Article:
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On ‘Sound Medicine’: Military suicide prevention, compounding pharmacies, and test result anxiety


“Sound Medicine” covers controversial ethics topics, breakthrough research studies and the day-to-day application of recent advancements in medicine. It’s also available via podcast and Stitcher Radio for mobile phones and iPads and posts updates on Facebook and Twitter.

What efforts are being made to prevent suicides in the military? There have been more deaths by suicide in the U.S. military this year than from combat. Timothy Lineberry, M.D., is an associate professor of psychiatry at Mayo Clinic and an expert on suicides in the military. Lineberry shares with “Sound Medicine” host Steve Bogdewic, Ph.D., that suicides happen both at home and during service. Military suicide prevention efforts include treating PTSD and depression as well as looking at evidence-based treatments to see how well they are working. The Army has taken special steps to decrease the length of deployment and to give service members more time at home. Lineberry also identifies the need to reduce the stigma of these illnesses, which prevents people from reaching out for help when they are in need. Other issues that Lineberry discusses include the use of opioids to treat pain and awareness that health problems, such as sleep disorders, are important warning signs.  

What are “compounding” pharmacies and how do they fit into our health care system? Guest Angela Ockerman, Pharm.D., assistant professor of pharmacy practice at Butler University, discusses  today’s compounding pharmacies, which are making large amounts of special formulas for physicians who  can’t acquire that drug from traditional pharmacies or pharmaceutical companies. The regulation of such pharmacies has come into question after many people recently became sick or died from a contaminated steroid preparation that was traced back to a compounding pharmacy in Massachusetts. Ockerman explains that the regulation of compounding pharmacies sometimes falls through the cracks since state and federal agencies do not have the resources to inspect and review them.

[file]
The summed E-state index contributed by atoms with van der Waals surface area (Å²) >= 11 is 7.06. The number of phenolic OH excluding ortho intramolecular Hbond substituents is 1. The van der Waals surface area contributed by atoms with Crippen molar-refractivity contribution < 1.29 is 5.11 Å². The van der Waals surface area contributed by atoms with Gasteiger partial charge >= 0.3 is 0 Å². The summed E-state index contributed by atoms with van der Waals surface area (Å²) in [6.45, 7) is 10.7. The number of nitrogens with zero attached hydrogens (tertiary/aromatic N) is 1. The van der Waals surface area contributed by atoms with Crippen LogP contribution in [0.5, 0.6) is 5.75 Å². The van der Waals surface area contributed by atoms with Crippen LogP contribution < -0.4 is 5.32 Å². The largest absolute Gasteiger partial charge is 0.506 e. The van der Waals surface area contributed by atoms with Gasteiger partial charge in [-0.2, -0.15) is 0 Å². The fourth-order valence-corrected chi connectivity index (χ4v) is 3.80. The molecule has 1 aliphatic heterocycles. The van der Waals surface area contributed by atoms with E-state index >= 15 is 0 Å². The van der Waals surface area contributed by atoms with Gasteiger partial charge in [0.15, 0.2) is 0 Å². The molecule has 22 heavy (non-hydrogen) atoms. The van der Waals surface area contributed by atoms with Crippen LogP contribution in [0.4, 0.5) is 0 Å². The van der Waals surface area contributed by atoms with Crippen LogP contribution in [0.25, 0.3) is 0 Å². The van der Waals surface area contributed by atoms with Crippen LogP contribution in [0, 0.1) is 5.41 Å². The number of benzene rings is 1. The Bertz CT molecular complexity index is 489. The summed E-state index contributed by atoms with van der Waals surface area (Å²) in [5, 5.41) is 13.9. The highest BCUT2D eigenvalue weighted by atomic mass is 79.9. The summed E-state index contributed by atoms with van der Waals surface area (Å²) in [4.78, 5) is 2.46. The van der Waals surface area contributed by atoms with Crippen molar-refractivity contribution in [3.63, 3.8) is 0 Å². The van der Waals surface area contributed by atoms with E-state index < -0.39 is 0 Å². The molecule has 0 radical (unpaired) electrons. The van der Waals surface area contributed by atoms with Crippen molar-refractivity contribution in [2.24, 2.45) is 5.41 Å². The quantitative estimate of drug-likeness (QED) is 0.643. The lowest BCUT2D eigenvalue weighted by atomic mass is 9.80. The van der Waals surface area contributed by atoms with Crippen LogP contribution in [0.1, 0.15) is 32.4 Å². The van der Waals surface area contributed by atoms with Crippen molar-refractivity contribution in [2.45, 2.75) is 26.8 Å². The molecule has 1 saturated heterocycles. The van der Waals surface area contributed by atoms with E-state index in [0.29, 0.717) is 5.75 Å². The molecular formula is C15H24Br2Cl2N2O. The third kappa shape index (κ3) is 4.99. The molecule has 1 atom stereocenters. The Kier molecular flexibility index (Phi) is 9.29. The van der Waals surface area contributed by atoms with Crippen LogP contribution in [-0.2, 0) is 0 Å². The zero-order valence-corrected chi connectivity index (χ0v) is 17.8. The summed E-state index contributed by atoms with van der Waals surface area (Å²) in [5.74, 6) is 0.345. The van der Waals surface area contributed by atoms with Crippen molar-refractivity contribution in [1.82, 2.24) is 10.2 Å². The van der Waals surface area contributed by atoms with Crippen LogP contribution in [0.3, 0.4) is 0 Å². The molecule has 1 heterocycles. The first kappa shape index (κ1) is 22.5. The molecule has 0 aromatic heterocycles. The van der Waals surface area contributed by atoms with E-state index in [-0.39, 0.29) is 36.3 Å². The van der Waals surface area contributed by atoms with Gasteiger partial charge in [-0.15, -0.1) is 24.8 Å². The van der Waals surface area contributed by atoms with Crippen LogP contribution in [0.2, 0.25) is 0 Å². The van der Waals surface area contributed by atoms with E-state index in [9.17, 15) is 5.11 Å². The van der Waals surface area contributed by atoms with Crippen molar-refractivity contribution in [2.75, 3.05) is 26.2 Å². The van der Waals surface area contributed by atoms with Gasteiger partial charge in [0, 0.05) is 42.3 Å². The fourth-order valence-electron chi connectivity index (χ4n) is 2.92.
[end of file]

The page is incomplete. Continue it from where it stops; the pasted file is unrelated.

What is being done to help you receive laboratory results promptly from your doctor? Most patients have experienced anxiety over waiting for medical test results from their doctor.  But, several states now allow patients to directly access test results from the lab. Guest Hardeep Singh, M.D., discusses this strategy’s benefits and detriments, since patients can avoid anxiety but may struggle to interpret complex results, potentially causing more anxiety. Singh’s study revealed that 36 percent of doctors either delay or fail to inform patients about abnormal test results. Singh says factors that contribute to this include the lack of good tracking systems in medical systems, with “Sound Medicine” host Kathy Miller, M.D. Singh is assistant professor of medicine at the Michael E. DeBakey Veterans Affairs Medical Center and Baylor College of Medicine, and is chief of the Health Policy and Quality Program at the Houston VA HSR&D Center of Excellence.

What can “Almost Addicted” mean to you and your family? J. Wesley Boyd, M.D., Ph.D., assistant clinical professor of psychiatry at Harvard Medical School, is the co-author of “Almost Addicted” with “Sound Medicine” producer Eric Metcalf. Boyd talks about the user who hasn’t encountered the serious problems caused by drug or substance abuse, but has suffered from or created some of the less obvious dilemmas such as being unreliable or communicating in an angry manner when under the influence.  The book provides invaluable advice for the almost addicted and their families, including how to diagnosis this condition, how to create interventions for cutting back drug use and how to plan for the future.

“Sound Medicine,” co-produced by the IU School of Medicine and WFYI Public Radio (90.1 FM) and underwritten in part by Indiana University-Purdue University Indianapolis, is aired on the following Indiana public radio stations: WBSB (Anderson, 89.5 FM), WFIU (Bloomington, 103.7 FM; Columbus, 100.7 FM; Kokomo, 106.1 FM; Terre Haute, 95.1 FM), WNDY (Crawfordsville, 91.3 FM), WVPE (Elkhart/South Bend, 88.1 FM), WNIN (Evansville, 88.3 FM), WBOI (Fort Wayne, 89.1 FM), WFCI (Franklin, 89.5 FM), WBSH (Hagerstown/New Castle, 91.1 FM), WFYI (Indianapolis), WBSW (Marion, 90.9 FM), WBST (Muncie, 92.1 FM), WBSJ (Portland, 91.7 FM), WLPR (Lake County, 89.1 FM) and WBAA (West Lafayette, 101.3 FM).

 “Sound Medicine” is also broadcast on these public radio stations across the country: KTNA (Talkeetna, Alaska), KUHB (Pribilof Islands, Alaska), KUAF (Fayetteville and Fort Smith, Ark.), KIDE (Hoopa Valley, Calif.), KRCC (Colorado Springs, Colo.), KEDM (Monroe, La.), WCMU (Mount Pleasant, Mich.), WCNY and WRVO-1 (Syracuse, N.Y.), KMHA (Four Bears, N.D.), WYSU (Youngstown, Ohio), KPOV (Bend, Ore.) and KEOS (College Station, Texas).